Keramikos: the ancient cemetery of Athens I

By the name Kerameikos was known the area west and east of the city's wall western part. Kerameikos border from the east was the Agora (Inner Kerameikos) and from the west, outside the wall (Outer Kerameikos), was the biggest and most important cemetary. There were buried the soldiers killed in battles and the most important Athenians. The name Kerameikos was propably derived from the many pottery makers (Kerameis) that lived there.

   The two Kerameikos were divided by the western part of the city's wall that was constructed by Themistocles in 479 BCE immediately after the Persian Wars. It had a total length of 6.500 metres, height 8m, width 3m and had at least 13 gates. The most important of them were in Kerameikos. The northern and biggest one was the Dipylon. Its name was derived from its shape, eg the two rows of towers it had for best defense. Its older name was "Thriasiai Pylai" and from there begun the road that led to the Plato's Academy, Piraeus, Eleusis, and Peloponnesus.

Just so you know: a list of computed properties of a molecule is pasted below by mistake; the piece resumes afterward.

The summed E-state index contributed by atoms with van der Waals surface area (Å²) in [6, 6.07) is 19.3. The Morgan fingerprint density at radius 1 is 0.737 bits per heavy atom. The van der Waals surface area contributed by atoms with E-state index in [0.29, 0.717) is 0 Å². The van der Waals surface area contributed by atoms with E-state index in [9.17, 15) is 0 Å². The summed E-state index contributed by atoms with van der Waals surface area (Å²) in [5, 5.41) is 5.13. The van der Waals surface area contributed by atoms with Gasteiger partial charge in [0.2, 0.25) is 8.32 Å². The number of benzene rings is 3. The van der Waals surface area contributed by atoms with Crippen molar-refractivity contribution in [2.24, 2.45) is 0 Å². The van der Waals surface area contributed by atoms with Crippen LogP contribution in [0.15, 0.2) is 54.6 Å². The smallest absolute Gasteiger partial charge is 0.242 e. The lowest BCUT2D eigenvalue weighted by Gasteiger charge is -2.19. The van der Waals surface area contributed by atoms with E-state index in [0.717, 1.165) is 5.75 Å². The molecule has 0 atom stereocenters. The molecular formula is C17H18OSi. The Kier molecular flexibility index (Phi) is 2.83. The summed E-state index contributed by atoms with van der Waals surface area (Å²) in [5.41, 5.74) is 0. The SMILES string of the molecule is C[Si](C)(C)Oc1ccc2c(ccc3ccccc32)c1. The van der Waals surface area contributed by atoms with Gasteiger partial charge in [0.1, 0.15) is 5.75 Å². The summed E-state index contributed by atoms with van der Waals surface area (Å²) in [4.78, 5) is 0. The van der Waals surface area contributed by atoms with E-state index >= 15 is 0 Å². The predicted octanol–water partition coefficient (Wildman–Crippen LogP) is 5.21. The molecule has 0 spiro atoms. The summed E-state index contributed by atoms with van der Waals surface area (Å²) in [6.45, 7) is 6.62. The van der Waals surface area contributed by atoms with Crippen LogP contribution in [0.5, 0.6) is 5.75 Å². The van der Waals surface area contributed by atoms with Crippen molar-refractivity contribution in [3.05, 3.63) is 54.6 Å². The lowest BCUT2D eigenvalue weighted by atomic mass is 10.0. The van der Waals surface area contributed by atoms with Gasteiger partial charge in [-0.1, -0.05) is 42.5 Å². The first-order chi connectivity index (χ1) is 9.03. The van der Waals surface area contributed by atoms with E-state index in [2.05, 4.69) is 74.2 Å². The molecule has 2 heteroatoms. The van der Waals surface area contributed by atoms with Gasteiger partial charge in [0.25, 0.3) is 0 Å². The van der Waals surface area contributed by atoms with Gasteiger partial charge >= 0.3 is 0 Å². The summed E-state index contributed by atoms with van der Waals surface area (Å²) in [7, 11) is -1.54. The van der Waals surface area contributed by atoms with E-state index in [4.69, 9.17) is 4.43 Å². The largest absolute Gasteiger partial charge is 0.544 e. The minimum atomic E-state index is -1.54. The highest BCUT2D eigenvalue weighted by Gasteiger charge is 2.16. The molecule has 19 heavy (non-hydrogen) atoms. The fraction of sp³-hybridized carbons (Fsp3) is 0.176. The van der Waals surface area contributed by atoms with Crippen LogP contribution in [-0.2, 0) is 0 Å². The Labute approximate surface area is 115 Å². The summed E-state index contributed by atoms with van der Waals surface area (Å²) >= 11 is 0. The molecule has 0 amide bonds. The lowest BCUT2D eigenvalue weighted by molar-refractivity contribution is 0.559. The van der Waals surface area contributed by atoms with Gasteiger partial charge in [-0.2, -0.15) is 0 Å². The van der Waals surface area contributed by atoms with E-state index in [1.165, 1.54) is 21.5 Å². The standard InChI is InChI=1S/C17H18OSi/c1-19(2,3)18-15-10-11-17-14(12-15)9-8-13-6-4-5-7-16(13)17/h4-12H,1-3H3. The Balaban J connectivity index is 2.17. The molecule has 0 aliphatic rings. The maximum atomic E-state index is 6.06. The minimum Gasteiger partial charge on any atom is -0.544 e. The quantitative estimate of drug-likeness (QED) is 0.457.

The city was fortified with more walls. In 459 BCE Cimon begun the construction of the Long Walls. He made the Northern and the Phalericon Walls. Between 446 and 443 BCE Pericles builds the Southern Long wall parallel to the Northern and the Phalericon was no used any more. The Long Walls connected Athens with the Piraeus. They were 6 kilometres long each and the distance between the two was almost 200 metres. Today their lines are followed exactly by Peiraios street (Northen) and a part of the metro line 1 (Southern).
     The Athenians had to destroy all their fortifications after their defeat in the Peloponnesian war. But soon, when the democracy was reestablished, Conon repaired the walls in 394 BCE.  In 338 BCE when about to face the Macedonian danger they built a smaller wall in front of the main one as an extra defense in Kerameikos. In 86 BCE, Roman general Sylla invades the city after breaching the wall in the area of Kerameikos. When the Heruli invade in 267 AD and destroy the city found the walls in desperate situation. The Athenians will never be able to rebuilt the Themistoclean wall. They will built a very small wall with the city's ruins, around Acropolis, the Postherulian wall.

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